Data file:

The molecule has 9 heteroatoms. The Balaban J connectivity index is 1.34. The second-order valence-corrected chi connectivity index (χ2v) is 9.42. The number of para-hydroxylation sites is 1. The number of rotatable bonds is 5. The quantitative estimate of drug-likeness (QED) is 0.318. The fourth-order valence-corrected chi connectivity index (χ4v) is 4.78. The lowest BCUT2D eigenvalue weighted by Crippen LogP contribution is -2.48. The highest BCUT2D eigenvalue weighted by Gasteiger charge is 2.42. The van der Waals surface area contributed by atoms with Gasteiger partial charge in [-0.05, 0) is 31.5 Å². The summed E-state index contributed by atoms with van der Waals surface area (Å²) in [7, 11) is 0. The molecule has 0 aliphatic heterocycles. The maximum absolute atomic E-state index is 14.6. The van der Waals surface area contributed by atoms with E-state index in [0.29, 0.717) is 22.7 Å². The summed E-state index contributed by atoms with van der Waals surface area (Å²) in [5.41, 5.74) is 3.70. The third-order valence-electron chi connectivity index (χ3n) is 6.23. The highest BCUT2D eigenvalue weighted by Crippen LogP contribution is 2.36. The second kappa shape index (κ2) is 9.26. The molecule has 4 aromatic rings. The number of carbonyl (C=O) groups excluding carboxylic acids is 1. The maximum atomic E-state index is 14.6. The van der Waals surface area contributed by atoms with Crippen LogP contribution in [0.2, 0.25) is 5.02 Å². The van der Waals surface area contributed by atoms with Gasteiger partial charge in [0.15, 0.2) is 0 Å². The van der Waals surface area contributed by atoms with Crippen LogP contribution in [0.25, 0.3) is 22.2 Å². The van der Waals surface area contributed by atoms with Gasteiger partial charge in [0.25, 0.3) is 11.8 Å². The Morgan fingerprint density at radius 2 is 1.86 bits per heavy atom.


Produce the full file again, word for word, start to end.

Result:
The molecule has 9 heteroatoms. The Balaban J connectivity index is 1.34. The second-order valence-corrected chi connectivity index (χ2v) is 9.42. The number of para-hydroxylation sites is 1. The number of rotatable bonds is 5. The quantitative estimate of drug-likeness (QED) is 0.318. The fourth-order valence-corrected chi connectivity index (χ4v) is 4.78. The lowest BCUT2D eigenvalue weighted by Crippen LogP contribution is -2.48. The highest BCUT2D eigenvalue weighted by Gasteiger charge is 2.42. The van der Waals surface area contributed by atoms with Gasteiger partial charge in [-0.05, 0) is 31.5 Å². The summed E-state index contributed by atoms with van der Waals surface area (Å²) in [7, 11) is 0. The molecule has 0 aliphatic heterocycles. The maximum absolute atomic E-state index is 14.6. The van der Waals surface area contributed by atoms with E-state index in [0.29, 0.717) is 22.7 Å². The summed E-state index contributed by atoms with van der Waals surface area (Å²) in [5.41, 5.74) is 3.70. The third-order valence-electron chi connectivity index (χ3n) is 6.23. The highest BCUT2D eigenvalue weighted by Crippen LogP contribution is 2.36. The second kappa shape index (κ2) is 9.26. The molecule has 4 aromatic rings. The number of carbonyl (C=O) groups excluding carboxylic acids is 1. The maximum atomic E-state index is 14.6. The van der Waals surface area contributed by atoms with Crippen LogP contribution in [0.2, 0.25) is 5.02 Å². The van der Waals surface area contributed by atoms with Gasteiger partial charge in [0.15, 0.2) is 0 Å². The van der Waals surface area contributed by atoms with Crippen LogP contribution in [0.25, 0.3) is 22.2 Å². The van der Waals surface area contributed by atoms with Gasteiger partial charge in [0.25, 0.3) is 11.8 Å². The Morgan fingerprint density at radius 2 is 1.86 bits per heavy atom.